If you have been following this blog, you have often heard little tidbits about Mama Tabia and Msembe, our landlords. They are important people in our lives, as we see them everyday and they are often the first people we greet when we walk out of the house. We’ve learned quite a bit about them during our time here, so I want to share this with you and give you a small portrait of the people we spend time with.
She is a large personality, kind of a whirlwind, and the first person to give me a hug here. She is warm and inviting, pushy, and the queen of the bomba. She draws women towards herself and knows much of what is going on in the town. She has taught us to cook a number of Tanzanian foods and is a great resource on Tanzanian life. In many ways, she is like a mother hen that has taken us under her wing and watches out for us.
She was born in 1948 and has had 9 children. They were all with her first husband, who died. Msembe is her second husband and they have no children together. At this point only the youngest son still lives at home (he recently finished secondary school and is waiting for his test results to find out if he scored high enough to continue his education.) The other child that we have met is going to be a doctor, which means that he will earn a lot of money, have a very secure income, and worked very hard in school to pass all of the tests to be allowed to continue his education for so long. I am not sure if this one child’s success is due to his own drive and determination or to Mama Tabia’s pushing, but it is clear that she values education and has been fairly well off in order to send so many children to school.
She is fairly industrious- the bomba was installed last year with her and Msembe’s savings (a huge amount for Tabora) and they should start seeing financial returns in about two years. This is incredibly long-term planning for a family in this area. When she buys chickens they are incredibly precious and she watches them like a hawk to keep them safe.
Currently, aside from her son when he is on break from school, there are two children living with her. They are Mary, her 17 year old niece, and Bano, her 16 year old grandson. Mary helps out with a lot of the cooking, cleaning, and household work when she is home on the weekends from school. Bano’s mother died a few years ago, so he came to live with Mama Tabia. As mentioned in an earlier post, he is mentally disabled and so does not attend school. He spends his time wandering around Tabora and helping out with household chores. Because these two kids are fairly old, Mama Tabia spends very little time watching them and is able to conduct her social life without having to worry about small children.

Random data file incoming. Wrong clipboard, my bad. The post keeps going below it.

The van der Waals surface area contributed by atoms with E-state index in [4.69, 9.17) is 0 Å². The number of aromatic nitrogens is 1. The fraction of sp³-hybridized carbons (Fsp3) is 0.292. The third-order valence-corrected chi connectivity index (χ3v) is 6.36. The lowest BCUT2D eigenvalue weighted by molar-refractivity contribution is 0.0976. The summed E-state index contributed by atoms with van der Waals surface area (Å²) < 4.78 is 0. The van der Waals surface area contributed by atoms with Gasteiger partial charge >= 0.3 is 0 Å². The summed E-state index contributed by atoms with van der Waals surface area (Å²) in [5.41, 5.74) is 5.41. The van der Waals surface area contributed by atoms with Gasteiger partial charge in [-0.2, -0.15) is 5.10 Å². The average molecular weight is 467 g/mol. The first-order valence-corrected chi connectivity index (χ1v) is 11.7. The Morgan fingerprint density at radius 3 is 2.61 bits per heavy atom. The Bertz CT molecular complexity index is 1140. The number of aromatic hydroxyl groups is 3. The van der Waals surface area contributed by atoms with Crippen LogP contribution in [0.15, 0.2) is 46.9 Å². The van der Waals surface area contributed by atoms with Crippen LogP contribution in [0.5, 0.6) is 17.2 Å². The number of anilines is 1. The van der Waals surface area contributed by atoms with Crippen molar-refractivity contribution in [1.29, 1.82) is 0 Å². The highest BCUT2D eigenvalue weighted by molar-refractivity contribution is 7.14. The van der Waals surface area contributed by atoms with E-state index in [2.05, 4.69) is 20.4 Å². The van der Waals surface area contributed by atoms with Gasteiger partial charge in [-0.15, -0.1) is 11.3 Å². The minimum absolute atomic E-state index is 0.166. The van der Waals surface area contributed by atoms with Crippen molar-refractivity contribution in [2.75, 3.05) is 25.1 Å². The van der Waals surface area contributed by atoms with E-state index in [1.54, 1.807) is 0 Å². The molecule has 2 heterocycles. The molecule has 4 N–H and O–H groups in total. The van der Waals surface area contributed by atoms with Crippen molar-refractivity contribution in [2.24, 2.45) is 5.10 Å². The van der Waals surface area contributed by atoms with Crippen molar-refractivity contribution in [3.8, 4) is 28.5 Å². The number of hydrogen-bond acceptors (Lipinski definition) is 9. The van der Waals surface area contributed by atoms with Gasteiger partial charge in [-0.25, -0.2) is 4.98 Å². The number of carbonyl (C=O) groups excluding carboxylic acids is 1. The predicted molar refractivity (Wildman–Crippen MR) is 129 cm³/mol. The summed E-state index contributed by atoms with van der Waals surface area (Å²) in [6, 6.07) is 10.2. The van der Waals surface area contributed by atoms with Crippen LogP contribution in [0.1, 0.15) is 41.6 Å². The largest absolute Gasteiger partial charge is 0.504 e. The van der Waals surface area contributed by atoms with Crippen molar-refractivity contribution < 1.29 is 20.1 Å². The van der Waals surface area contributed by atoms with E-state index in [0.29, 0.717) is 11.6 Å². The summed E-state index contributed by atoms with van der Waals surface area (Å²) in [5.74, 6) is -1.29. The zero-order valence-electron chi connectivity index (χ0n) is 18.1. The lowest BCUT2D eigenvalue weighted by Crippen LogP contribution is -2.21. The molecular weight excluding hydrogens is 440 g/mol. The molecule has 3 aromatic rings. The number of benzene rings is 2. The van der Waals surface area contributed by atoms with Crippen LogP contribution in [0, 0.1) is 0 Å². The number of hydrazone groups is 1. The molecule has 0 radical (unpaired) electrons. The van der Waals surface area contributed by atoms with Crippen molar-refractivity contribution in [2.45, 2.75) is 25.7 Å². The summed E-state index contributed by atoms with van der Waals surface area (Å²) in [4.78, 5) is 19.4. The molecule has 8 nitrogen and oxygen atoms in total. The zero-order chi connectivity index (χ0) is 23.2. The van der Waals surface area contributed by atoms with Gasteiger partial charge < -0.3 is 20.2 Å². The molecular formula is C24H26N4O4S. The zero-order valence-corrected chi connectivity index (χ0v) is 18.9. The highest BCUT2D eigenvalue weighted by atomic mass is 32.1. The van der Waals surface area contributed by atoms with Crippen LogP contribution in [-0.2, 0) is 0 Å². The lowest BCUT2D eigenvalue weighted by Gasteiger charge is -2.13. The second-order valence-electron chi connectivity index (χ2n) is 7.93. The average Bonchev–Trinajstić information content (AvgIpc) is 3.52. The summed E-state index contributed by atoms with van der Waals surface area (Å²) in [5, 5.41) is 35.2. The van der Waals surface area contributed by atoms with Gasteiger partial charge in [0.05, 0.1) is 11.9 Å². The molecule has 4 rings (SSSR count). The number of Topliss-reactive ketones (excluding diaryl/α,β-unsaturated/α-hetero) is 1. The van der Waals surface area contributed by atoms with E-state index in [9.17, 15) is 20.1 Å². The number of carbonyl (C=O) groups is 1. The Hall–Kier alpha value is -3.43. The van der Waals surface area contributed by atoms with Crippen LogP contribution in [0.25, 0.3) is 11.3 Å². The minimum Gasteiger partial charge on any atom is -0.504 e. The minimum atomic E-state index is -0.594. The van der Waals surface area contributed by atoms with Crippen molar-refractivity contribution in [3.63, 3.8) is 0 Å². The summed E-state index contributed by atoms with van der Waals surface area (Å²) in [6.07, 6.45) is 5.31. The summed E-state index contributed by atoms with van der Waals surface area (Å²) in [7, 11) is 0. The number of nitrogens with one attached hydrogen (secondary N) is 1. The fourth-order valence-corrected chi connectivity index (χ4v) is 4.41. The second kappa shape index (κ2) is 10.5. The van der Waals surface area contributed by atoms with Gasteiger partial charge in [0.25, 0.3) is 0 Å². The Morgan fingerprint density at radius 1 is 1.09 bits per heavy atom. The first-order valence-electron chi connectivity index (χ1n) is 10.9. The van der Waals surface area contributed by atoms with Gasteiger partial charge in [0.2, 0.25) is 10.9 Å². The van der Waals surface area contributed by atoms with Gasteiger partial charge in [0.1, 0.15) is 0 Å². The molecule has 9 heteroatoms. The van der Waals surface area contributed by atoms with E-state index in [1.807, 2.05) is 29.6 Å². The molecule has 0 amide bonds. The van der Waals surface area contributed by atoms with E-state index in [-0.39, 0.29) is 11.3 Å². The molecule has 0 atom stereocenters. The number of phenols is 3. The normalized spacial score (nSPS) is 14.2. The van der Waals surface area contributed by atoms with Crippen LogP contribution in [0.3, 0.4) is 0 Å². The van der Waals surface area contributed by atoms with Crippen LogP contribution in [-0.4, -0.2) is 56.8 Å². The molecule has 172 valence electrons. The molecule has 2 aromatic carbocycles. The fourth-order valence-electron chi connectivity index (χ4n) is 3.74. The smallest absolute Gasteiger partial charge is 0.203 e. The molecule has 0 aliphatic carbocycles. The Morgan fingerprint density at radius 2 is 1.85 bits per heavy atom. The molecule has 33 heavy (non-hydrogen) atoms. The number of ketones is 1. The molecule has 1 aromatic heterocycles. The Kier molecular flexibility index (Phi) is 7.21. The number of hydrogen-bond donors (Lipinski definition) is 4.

She was raised Christian but converted to Islam when she married Msembe. Her children are a mix of Christians and Muslims.
He is one of the most well-educated men in Tabora. Consequently, he knows more English than most other people (although it is fairly limited) and has a vast array of knowledge that constantly surprises me. He listens to the radio most days and keeps up to date on global news, something that I have not heard anyone else doing here. He attended both secondary school and college to become a water treatment plant officer. For 16 years he worked in the water treatment plant that is visible from Tabora, and brings the water to this area that allows people to live here.
He also served as the Chairman of the village for a number of years and was on the schoolboard. He is a well respected man in this town, and we are lucky to know him so well.
He is always eager to learn more and so often asks us about America and, at one point, asked me for the dictionary and spent two days reading it to improve his English.
He has another wife in Tabora and two other houses. I have never seen him at his other house (which I have visited a few times), so I have no idea how evenly he splits his time between his wives. He always sleeps at Mama Tabia’s house, however. He has a number of children with his first wife, but I do not know them very well. When Mama Tabia is around, he spends his days out and about, sometimes biking into Korogwe. When Mama Tabia is gone, he spends a large number of his days selling water at the bomba. On those days the bomba is much quieter than if Mama Tabia was there. He listens to the radio, is bored, and really enjoys getting to talk to us to break up the monotony of sitting in one place all day. When Mary can watch the bomba he is delighted and takes off because he is not trapped by selling water. Both he and Mama Tabia work on their corn and bean farms.